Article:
Leading scenes from the February jobs report

Leading scenes from the February jobs report

Let me catch up with some details from last Friday’s employment report.

As a preliminary matter, the overwhelming take was that the poor +20,000 gain was “nothing to see here, just an outlier.” The problem with that take is that, for all of 2018, the average monthly gain in jobs was just over +200,000 a month. January came in more than 100,000 above that, at +311,000 jobs, and yet I don’t recall anyone taking the same position, that it was just an “outlier” to the positive side then! Here’s a graph, from which the 2018 average of 204,500 monthly jobs gain has been subtracted, so that the variance from that average shows as positive or negative:

So, yes, it’s true that February was a bigger outlier, to the downside, than January was, to the upside, but both were outliers. If you average the two months together, you get +165,500 jobs per month, a significant downdraft from the 2018 average.

Moving on, last week I said to pay attention to three leading sectors of jobs: temporary jobs, construction, and manufacturing. In the past I’ve shown that at least 2 of the 3 sectors contract for a number of months before any recession begins. Here’s what all three sectors look like from January 2018 to the present:

We had a contraction in temp jobs in January, from revisions, and a contraction in construction in February, after an outsized January gain. Manufacturing hung on with a small gain.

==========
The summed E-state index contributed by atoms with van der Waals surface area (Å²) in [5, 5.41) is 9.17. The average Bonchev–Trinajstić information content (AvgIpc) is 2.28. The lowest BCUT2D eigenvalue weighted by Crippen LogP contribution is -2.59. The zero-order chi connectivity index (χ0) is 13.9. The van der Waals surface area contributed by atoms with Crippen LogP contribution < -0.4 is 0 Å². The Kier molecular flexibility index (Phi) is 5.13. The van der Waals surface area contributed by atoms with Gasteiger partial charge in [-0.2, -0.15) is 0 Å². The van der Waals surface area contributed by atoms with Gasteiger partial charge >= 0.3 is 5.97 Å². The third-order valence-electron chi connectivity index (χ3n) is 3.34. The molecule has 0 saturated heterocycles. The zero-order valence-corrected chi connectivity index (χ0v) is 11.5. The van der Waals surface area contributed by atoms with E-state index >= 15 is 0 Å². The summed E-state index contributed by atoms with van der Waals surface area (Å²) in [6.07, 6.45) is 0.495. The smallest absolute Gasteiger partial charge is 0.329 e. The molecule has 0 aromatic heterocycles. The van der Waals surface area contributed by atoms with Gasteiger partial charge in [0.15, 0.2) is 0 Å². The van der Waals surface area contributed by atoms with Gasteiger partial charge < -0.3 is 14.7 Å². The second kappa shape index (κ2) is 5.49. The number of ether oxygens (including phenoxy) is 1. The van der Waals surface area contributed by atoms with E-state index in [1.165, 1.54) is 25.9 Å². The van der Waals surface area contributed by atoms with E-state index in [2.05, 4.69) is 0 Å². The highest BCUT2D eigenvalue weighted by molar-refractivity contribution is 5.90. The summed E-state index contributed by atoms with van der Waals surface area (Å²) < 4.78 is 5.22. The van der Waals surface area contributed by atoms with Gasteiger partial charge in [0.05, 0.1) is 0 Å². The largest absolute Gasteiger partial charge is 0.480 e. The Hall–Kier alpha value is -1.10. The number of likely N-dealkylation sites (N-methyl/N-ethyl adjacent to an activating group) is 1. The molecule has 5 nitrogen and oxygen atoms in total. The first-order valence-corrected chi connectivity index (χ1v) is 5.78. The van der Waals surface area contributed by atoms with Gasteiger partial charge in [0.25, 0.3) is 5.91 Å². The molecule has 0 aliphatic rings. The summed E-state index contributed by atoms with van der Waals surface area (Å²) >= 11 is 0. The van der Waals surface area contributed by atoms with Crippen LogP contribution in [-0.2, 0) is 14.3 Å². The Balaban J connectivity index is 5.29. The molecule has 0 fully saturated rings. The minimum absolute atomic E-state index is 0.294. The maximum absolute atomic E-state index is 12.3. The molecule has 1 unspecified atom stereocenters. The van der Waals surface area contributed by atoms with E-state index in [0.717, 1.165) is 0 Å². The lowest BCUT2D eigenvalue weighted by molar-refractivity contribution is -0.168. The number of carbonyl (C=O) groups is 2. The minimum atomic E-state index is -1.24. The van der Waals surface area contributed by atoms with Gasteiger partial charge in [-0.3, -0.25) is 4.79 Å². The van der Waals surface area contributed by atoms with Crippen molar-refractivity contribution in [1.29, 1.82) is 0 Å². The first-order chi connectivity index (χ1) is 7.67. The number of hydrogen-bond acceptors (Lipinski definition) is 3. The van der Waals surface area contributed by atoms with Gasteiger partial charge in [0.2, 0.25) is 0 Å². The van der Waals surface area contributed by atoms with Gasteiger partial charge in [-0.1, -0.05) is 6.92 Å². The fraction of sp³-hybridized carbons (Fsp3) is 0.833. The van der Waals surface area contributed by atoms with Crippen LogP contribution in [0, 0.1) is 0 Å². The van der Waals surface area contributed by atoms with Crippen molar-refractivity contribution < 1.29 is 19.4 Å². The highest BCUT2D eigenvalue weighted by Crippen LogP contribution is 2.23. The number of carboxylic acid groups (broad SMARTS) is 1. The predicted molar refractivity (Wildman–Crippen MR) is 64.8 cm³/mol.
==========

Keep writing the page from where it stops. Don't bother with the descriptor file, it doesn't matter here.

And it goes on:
Here’s the same information graphed as the YoY% change, first over the past 8 years:

The 2015-16 “shallow industrial recession” clearly stands out as a pocket of weakness.

Now here’s a close-up since the beginning of 2018:

All three show decelerating YoY gains since roughly the beginning of last autumn.

Last week I also said that I expected the YoY pace of job gains to start decelerating. Only one month, of course, but it did do that:

YoY job gains are at the lowest in over 6 months.

Finally, let’s take a look at two more leading metrics contained in the jobs report.

First, the manufacturing work week:

Historically, this starts deteriorating before manufacturing jobs. It is presently down -0.6 hours from its peak in summer of last year. In the past a decline of -0.5 hours has typically been associated with at least a slowdown, and by the time the decline hits 1.0 hours you are on the cusp of a recession.

Next, short term unemployment of less than 5 weeks. This is one of the “short leading indicators” listed by Prof. Geoffrey Moore:

Typically if the three month average is less than 5% above its low, the expansion is intact. If that average is more than 10% above its low, a recession is near or may have just begun. Presently the three month average is 6% above its recent low. Take this with a grain of salt, because it includes the government shutdown month of January.

The bottom line is that, even averaging January with February, all of the leading employment indicators show some deterioration, but none of them are at a point where I would expect them to be if a recession were imminent.

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